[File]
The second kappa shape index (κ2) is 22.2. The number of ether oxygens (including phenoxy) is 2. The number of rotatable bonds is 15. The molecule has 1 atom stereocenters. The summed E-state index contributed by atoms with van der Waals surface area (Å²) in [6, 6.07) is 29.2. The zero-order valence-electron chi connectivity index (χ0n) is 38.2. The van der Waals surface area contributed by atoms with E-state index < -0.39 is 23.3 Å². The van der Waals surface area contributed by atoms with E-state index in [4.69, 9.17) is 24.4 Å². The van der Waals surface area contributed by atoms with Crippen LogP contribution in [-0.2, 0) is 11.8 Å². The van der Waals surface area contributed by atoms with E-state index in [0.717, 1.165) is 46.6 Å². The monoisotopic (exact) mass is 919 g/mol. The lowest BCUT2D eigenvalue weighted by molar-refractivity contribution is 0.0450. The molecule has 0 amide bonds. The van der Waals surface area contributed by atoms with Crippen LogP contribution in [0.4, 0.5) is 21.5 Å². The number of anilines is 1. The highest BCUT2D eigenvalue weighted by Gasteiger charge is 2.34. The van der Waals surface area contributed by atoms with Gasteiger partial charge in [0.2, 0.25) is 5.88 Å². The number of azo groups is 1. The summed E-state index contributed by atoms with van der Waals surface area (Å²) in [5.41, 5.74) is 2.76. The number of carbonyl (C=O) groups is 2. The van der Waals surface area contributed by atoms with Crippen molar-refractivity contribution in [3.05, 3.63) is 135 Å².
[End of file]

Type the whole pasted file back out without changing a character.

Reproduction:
The second kappa shape index (κ2) is 22.2. The number of ether oxygens (including phenoxy) is 2. The number of rotatable bonds is 15. The molecule has 1 atom stereocenters. The summed E-state index contributed by atoms with van der Waals surface area (Å²) in [6, 6.07) is 29.2. The zero-order valence-electron chi connectivity index (χ0n) is 38.2. The van der Waals surface area contributed by atoms with E-state index < -0.39 is 23.3 Å². The van der Waals surface area contributed by atoms with E-state index in [4.69, 9.17) is 24.4 Å². The van der Waals surface area contributed by atoms with Crippen LogP contribution in [-0.2, 0) is 11.8 Å². The van der Waals surface area contributed by atoms with E-state index in [0.717, 1.165) is 46.6 Å². The monoisotopic (exact) mass is 919 g/mol. The lowest BCUT2D eigenvalue weighted by molar-refractivity contribution is 0.0450. The molecule has 0 amide bonds. The van der Waals surface area contributed by atoms with Crippen LogP contribution in [0.4, 0.5) is 21.5 Å². The number of anilines is 1. The highest BCUT2D eigenvalue weighted by Gasteiger charge is 2.34. The van der Waals surface area contributed by atoms with Gasteiger partial charge in [0.2, 0.25) is 5.88 Å². The number of azo groups is 1. The summed E-state index contributed by atoms with van der Waals surface area (Å²) in [5.41, 5.74) is 2.76. The number of carbonyl (C=O) groups is 2. The van der Waals surface area contributed by atoms with Crippen molar-refractivity contribution in [3.05, 3.63) is 135 Å².